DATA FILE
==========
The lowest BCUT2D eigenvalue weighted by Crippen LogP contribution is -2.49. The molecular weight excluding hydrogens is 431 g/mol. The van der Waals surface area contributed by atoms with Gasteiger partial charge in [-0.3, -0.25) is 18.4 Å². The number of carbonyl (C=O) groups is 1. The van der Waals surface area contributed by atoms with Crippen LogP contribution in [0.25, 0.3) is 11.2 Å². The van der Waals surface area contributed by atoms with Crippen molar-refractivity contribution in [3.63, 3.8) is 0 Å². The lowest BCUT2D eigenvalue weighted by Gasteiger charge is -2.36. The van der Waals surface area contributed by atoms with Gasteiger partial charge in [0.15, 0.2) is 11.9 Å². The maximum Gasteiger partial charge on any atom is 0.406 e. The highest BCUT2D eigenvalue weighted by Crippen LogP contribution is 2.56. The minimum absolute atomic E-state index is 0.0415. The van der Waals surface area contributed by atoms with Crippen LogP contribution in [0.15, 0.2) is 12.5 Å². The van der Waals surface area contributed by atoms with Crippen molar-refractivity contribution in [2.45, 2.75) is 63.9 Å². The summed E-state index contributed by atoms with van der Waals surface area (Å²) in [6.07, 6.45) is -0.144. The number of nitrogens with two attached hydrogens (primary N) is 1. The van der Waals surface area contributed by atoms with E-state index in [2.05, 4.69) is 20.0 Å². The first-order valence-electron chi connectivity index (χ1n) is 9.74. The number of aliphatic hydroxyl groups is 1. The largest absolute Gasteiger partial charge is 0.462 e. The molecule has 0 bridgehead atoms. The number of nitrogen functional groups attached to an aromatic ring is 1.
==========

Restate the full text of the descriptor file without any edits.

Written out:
The lowest BCUT2D eigenvalue weighted by Crippen LogP contribution is -2.49. The molecular weight excluding hydrogens is 431 g/mol. The van der Waals surface area contributed by atoms with Gasteiger partial charge in [-0.3, -0.25) is 18.4 Å². The number of carbonyl (C=O) groups is 1. The van der Waals surface area contributed by atoms with Crippen LogP contribution in [0.25, 0.3) is 11.2 Å². The van der Waals surface area contributed by atoms with Crippen molar-refractivity contribution in [3.63, 3.8) is 0 Å². The lowest BCUT2D eigenvalue weighted by Gasteiger charge is -2.36. The van der Waals surface area contributed by atoms with Gasteiger partial charge in [0.15, 0.2) is 11.9 Å². The maximum Gasteiger partial charge on any atom is 0.406 e. The highest BCUT2D eigenvalue weighted by Crippen LogP contribution is 2.56. The minimum absolute atomic E-state index is 0.0415. The van der Waals surface area contributed by atoms with Crippen LogP contribution in [0.15, 0.2) is 12.5 Å². The van der Waals surface area contributed by atoms with Crippen molar-refractivity contribution in [2.45, 2.75) is 63.9 Å². The summed E-state index contributed by atoms with van der Waals surface area (Å²) in [6.07, 6.45) is -0.144. The number of nitrogens with two attached hydrogens (primary N) is 1. The van der Waals surface area contributed by atoms with E-state index in [2.05, 4.69) is 20.0 Å². The first-order valence-electron chi connectivity index (χ1n) is 9.74. The number of aliphatic hydroxyl groups is 1. The largest absolute Gasteiger partial charge is 0.462 e. The molecule has 0 bridgehead atoms. The number of nitrogen functional groups attached to an aromatic ring is 1.